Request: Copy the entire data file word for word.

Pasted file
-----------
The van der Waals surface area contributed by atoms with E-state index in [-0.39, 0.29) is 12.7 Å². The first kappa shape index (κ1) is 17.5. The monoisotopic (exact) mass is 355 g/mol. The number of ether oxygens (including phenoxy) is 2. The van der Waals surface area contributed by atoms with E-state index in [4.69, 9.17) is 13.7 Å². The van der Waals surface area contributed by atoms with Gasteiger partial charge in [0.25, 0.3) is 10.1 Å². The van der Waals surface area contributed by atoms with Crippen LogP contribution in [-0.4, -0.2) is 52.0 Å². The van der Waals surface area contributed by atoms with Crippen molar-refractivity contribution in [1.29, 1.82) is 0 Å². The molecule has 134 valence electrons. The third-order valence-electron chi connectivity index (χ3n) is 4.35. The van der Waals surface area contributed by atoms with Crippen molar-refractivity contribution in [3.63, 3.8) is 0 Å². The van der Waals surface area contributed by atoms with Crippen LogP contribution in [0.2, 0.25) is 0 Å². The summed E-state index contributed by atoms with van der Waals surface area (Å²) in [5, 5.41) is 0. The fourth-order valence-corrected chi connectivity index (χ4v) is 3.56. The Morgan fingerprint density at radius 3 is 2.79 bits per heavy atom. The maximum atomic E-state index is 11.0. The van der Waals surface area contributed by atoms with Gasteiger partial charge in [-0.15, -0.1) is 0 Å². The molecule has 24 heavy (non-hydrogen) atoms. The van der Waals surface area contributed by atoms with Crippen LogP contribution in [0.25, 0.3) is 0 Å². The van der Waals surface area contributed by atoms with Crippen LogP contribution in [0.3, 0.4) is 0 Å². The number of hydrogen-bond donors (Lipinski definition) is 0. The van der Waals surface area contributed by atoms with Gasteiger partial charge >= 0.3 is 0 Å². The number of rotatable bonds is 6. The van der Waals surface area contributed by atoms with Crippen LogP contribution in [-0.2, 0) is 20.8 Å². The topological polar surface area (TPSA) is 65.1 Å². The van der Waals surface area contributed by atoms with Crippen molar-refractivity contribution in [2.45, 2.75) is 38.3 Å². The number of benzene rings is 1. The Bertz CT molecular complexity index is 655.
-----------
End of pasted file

The van der Waals surface area contributed by atoms with E-state index in [-0.39, 0.29) is 12.7 Å². The first kappa shape index (κ1) is 17.5. The monoisotopic (exact) mass is 355 g/mol. The number of ether oxygens (including phenoxy) is 2. The van der Waals surface area contributed by atoms with E-state index in [4.69, 9.17) is 13.7 Å². The van der Waals surface area contributed by atoms with Gasteiger partial charge in [0.25, 0.3) is 10.1 Å². The van der Waals surface area contributed by atoms with Crippen LogP contribution in [-0.4, -0.2) is 52.0 Å². The van der Waals surface area contributed by atoms with Crippen molar-refractivity contribution in [1.29, 1.82) is 0 Å². The molecule has 134 valence electrons. The third-order valence-electron chi connectivity index (χ3n) is 4.35. The van der Waals surface area contributed by atoms with Crippen molar-refractivity contribution in [3.63, 3.8) is 0 Å². The van der Waals surface area contributed by atoms with Crippen LogP contribution in [0.2, 0.25) is 0 Å². The summed E-state index contributed by atoms with van der Waals surface area (Å²) in [5, 5.41) is 0. The fourth-order valence-corrected chi connectivity index (χ4v) is 3.56. The Morgan fingerprint density at radius 3 is 2.79 bits per heavy atom. The maximum atomic E-state index is 11.0. The van der Waals surface area contributed by atoms with Gasteiger partial charge in [-0.15, -0.1) is 0 Å². The molecule has 24 heavy (non-hydrogen) atoms. The van der Waals surface area contributed by atoms with Crippen LogP contribution in [0.25, 0.3) is 0 Å². The van der Waals surface area contributed by atoms with Crippen LogP contribution in [0.3, 0.4) is 0 Å². The number of hydrogen-bond donors (Lipinski definition) is 0. The van der Waals surface area contributed by atoms with Gasteiger partial charge >= 0.3 is 0 Å². The number of rotatable bonds is 6. The van der Waals surface area contributed by atoms with Crippen LogP contribution in [-0.2, 0) is 20.8 Å². The topological polar surface area (TPSA) is 65.1 Å². The van der Waals surface area contributed by atoms with Crippen molar-refractivity contribution in [2.45, 2.75) is 38.3 Å². The number of benzene rings is 1. The Bertz CT molecular complexity index is 655.